More so than the idea, vision, execution, funding and people, timing could well be the most critical element to the success of a start up.
Having had enormous experience across a diverse range of industries and involvement in Start Ups, the most common discussion had is what are the key elements of what makes a successful start up. It is a discussion fuelled by human curiosity.
Of course there is no one single pathway to success. Each company will cut its own swathe and define its own journey. However, the discussion often broadens to the elements in various forms and importance of each, that are present as a guide for successful start ups.
Yes, all businesses start with an idea and so there is a strong argument that the idea is the most important element. However, what about the team? What about their ability to work together and to execute?
Is it the Business Model? Many successful businesses worked out their business model as they went along. Google and YouTube, just to highlight a few well known examples.
We also hear often, if only I had the funding? So, how important is capital.
And what about external forces that impact a business?
To gain a broader perspective it is worth exploring what Bill Gross the Chairman of Idealab had to say on this matter at a Ted Talk in 2015. Bill Gross and the team at Idealab have achieved incredible success over 20 years with over 150 successful business start ups. Many now valued at over $1 Billion and disrupted many industries. However, many have not succeeded too.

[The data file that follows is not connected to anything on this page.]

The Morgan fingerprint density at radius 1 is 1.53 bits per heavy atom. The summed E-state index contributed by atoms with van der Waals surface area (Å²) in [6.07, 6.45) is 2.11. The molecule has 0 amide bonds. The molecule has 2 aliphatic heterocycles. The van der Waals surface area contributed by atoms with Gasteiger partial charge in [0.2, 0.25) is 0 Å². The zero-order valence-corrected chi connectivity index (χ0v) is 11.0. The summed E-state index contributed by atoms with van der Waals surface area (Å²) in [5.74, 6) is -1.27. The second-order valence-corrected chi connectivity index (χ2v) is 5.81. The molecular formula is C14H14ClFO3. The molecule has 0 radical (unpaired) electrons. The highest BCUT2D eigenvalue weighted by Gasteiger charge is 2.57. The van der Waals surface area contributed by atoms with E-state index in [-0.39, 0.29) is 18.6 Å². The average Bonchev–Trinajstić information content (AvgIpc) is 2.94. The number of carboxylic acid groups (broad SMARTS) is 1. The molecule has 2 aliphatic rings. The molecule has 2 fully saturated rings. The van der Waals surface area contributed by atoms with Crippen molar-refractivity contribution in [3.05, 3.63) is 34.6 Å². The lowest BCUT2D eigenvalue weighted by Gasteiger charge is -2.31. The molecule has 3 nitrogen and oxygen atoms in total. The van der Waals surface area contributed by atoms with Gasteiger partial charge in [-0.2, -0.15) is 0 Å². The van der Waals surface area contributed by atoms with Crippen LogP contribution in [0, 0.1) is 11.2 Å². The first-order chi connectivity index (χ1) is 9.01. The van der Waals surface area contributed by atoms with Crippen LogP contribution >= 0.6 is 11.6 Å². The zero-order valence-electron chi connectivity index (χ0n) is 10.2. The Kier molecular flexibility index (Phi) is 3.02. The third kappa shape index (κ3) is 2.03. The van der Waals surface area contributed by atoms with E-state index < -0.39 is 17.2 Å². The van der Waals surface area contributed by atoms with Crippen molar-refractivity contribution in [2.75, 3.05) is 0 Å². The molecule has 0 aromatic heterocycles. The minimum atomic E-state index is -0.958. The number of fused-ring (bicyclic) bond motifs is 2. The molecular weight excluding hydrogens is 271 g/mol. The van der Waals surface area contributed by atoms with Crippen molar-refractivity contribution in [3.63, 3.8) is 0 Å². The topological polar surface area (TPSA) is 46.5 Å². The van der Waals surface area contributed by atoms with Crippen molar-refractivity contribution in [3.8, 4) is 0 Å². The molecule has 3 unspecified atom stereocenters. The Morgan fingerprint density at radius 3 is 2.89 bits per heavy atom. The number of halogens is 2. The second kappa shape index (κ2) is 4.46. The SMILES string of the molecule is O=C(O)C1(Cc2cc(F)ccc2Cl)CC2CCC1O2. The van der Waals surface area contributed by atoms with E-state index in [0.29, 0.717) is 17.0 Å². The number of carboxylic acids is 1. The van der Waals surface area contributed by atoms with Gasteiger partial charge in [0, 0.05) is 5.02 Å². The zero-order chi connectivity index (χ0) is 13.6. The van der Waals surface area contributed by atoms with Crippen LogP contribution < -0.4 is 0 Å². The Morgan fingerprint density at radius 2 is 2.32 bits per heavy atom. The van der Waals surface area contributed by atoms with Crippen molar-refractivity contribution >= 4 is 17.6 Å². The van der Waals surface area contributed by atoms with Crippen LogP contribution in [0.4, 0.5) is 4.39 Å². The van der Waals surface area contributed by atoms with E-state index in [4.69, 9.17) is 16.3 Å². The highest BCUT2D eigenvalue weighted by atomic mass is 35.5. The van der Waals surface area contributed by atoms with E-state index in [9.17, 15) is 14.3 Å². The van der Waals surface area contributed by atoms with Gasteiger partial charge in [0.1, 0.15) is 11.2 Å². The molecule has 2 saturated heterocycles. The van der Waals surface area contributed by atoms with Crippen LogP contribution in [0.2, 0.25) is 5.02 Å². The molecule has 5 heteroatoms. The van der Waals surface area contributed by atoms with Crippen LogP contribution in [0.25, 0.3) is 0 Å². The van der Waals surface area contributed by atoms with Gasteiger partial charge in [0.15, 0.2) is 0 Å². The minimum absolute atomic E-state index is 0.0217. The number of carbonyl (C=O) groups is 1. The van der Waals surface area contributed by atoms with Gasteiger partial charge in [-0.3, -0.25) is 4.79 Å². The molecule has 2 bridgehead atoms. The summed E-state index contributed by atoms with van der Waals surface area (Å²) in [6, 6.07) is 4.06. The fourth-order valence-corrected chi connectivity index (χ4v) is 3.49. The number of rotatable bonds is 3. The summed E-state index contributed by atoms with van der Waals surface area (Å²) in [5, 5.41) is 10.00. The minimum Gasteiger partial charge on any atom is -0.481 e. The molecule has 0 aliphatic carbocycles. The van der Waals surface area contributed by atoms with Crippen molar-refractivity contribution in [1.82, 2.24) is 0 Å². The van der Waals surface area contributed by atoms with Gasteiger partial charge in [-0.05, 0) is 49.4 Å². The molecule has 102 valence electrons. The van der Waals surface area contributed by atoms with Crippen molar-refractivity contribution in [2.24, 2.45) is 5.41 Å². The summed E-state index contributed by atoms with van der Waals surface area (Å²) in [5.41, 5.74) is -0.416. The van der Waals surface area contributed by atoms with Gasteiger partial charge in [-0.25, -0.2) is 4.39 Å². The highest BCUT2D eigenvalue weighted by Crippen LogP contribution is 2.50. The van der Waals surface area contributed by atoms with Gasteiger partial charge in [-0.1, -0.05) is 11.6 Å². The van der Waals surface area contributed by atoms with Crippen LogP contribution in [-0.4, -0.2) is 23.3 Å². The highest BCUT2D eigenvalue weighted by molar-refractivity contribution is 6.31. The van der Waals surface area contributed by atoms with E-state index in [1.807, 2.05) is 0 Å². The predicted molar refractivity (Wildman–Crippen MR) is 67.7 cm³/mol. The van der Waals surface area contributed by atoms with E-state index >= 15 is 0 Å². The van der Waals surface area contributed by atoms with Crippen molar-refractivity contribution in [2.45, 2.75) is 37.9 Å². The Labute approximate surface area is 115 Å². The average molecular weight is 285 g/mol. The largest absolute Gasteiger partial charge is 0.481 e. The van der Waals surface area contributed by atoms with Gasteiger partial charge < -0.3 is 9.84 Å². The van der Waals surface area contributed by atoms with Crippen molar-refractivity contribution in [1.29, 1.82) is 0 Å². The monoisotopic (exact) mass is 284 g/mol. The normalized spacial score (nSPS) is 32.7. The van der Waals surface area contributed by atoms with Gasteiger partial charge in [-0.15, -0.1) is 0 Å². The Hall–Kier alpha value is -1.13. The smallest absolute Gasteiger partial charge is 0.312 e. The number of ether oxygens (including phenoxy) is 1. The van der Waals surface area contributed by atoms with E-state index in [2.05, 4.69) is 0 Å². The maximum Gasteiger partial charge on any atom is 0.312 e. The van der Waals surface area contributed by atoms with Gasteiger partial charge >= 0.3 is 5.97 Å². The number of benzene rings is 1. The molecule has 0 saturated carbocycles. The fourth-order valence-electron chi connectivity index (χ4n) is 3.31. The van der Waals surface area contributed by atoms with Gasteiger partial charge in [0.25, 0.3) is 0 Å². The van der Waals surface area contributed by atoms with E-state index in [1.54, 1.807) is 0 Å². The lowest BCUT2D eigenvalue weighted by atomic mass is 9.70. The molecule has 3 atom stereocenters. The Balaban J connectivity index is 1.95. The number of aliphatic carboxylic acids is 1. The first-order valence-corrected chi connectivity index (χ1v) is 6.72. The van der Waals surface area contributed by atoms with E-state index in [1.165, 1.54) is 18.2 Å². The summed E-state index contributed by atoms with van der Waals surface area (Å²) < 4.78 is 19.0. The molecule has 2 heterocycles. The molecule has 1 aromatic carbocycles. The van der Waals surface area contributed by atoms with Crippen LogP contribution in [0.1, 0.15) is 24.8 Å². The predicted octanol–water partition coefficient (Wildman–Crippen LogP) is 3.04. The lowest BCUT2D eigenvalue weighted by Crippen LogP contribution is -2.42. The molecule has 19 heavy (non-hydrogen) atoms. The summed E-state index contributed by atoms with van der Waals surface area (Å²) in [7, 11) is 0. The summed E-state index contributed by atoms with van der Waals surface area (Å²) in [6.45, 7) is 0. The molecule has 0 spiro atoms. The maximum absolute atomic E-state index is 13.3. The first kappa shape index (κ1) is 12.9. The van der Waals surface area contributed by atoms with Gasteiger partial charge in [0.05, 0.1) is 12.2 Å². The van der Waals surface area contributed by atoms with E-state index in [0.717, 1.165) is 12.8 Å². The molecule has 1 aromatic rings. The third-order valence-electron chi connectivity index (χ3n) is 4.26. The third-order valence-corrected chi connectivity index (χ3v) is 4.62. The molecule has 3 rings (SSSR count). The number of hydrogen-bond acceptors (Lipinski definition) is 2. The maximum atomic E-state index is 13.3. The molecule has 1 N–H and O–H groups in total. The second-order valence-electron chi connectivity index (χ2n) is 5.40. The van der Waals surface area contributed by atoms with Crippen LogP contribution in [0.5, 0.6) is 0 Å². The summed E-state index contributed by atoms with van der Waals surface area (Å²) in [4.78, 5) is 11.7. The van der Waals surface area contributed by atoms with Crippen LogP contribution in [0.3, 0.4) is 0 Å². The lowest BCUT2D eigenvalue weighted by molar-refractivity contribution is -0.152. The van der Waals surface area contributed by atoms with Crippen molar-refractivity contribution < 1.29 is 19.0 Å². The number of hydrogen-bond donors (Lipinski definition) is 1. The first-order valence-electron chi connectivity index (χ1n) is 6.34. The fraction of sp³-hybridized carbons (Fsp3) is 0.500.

So what does Bill think about all this?
Bill, in his extensive experience, identified five key elements, which he believed to be critical to the success of a start up, such as:
There has been a long held view that First Mover Advantage is the most important element to succeeding. Be First Move Fast, was the catch cry! However, there are numerous examples of companies that were first to market only to be over run by another. Does Netscape and My Space ring any bells? So how does this happen?
Bill talks about timing as probably the most critical element. His concept of time expands the idea of what time is from a more conventional view of time. Instead of thinking of time as a linear concept whereby a series of events, follows each other and are somewhat unrelated, he explores the importance of the 'elements' or 'events' that are occurring at a particular point in time.
It is the 'goings on' which in his research is most likely to be the determinant of success, although the others are still very important.
Bill Gross' Ted Talk, "The single biggest reason why startups succeed"
About the Author
Adam Ryan is a Professor of Practice (Adjunct Professor) at Monash University and is a principal at Watkins Bay. He has over twenty years of start-up experience in Australia and the USA. An expert in company structuring for innovation, high growth strategy and capital for early to growth stage businesses.
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